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IG Slams EPA's Management of Nanao Materials
The EPA Inspector General has issued a report criticizing EPA's regulation of nano pesticide materials. The IG report is entitled "EPA Needs to Manage Nanomaterial Risks More Effectively." The IG summarized the report's findings as follows:
"We found that EPA does not currently have sufficient information or processes to effectively manage the human health and environmental risks of nanomaterials. EPA has the statutory authority to regulate nanomaterials but currently lacks the environmental and human health exposure and toxicological data to do so effectively. The Agency proposed a policy under the Federal Insecticide, Fungicide, and Rodenticide Act to identify new pesticides being registered with nanoscale materials. After minimal industry participation in a voluntary data collection program, the Agency has proposed mandatory reporting rules for nanomaterials under the Federal Insecticide, Fungicide, and Rodenticide Act, and is also developing proposed rules under the Toxic Substances Control Act.
However, even if mandatory reporting rules are approved, the effectiveness of EPA's management of nanomaterials remains in question for a number of reasons:
These issues present significant barriers to effective nanomaterial management when combined with existing resource challenges. If EPA does not improve its internal processes and develop a clear and consistent stakeholder communication process, the Agency will not be able to assure that it is effectively managing nanomaterial risks."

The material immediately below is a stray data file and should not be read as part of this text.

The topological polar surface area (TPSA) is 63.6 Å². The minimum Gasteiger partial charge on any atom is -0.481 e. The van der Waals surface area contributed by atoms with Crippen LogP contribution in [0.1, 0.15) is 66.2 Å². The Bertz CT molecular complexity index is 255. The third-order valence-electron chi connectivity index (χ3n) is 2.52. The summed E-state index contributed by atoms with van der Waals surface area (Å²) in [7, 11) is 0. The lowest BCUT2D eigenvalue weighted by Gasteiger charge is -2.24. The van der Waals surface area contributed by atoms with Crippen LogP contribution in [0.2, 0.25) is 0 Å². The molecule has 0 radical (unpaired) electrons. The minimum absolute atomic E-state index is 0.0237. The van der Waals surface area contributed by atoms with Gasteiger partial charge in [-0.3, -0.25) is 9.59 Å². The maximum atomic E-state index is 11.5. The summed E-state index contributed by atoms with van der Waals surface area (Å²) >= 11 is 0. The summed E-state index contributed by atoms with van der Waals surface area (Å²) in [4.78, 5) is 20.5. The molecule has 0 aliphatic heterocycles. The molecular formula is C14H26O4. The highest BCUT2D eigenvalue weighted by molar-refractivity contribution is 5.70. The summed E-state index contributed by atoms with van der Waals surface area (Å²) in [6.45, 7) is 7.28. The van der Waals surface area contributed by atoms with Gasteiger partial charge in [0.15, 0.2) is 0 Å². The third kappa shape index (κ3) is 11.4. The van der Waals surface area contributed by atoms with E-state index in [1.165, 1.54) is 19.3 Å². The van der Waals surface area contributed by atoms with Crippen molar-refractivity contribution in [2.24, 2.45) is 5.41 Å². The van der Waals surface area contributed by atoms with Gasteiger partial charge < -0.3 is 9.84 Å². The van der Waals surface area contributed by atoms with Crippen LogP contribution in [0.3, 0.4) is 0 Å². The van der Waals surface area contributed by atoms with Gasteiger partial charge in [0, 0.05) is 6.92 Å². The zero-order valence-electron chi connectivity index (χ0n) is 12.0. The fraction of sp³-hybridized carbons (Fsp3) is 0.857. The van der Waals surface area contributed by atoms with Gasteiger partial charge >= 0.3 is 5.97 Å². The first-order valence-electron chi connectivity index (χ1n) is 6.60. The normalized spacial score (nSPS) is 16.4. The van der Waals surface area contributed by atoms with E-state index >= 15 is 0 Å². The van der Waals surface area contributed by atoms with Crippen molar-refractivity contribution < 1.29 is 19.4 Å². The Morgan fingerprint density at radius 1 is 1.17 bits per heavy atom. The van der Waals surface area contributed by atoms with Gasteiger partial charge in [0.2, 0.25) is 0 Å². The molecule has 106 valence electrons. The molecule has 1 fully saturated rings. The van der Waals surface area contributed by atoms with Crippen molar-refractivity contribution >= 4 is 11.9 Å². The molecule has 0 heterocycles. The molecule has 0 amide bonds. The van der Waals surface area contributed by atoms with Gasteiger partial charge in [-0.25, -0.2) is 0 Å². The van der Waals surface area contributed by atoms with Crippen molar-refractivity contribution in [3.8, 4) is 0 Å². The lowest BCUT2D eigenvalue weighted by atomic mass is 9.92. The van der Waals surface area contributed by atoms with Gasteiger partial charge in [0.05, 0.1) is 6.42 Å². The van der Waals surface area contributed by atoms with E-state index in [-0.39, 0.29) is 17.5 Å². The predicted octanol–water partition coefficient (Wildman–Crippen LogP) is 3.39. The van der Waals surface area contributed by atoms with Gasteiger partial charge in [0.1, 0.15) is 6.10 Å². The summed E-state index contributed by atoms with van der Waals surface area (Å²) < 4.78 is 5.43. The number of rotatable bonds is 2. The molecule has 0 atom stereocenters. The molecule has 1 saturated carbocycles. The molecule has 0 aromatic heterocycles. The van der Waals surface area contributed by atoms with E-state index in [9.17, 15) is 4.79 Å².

Click here to read full IG report
Program offices do not have a formal process to coordinate the dissemination and utilization of the potentially mandated information.
EPA is not communicating an overall message to external stakeholders regarding policy changes and the risks of nanomaterials.
EPA proposes to regulate nanomaterials as chemicals and its success in managing nanomaterials will be linked to the existing limitations of those applicable statutes.
EPA's management of nanomaterials is limited by lack of risk information and reliance on industry-submitted data.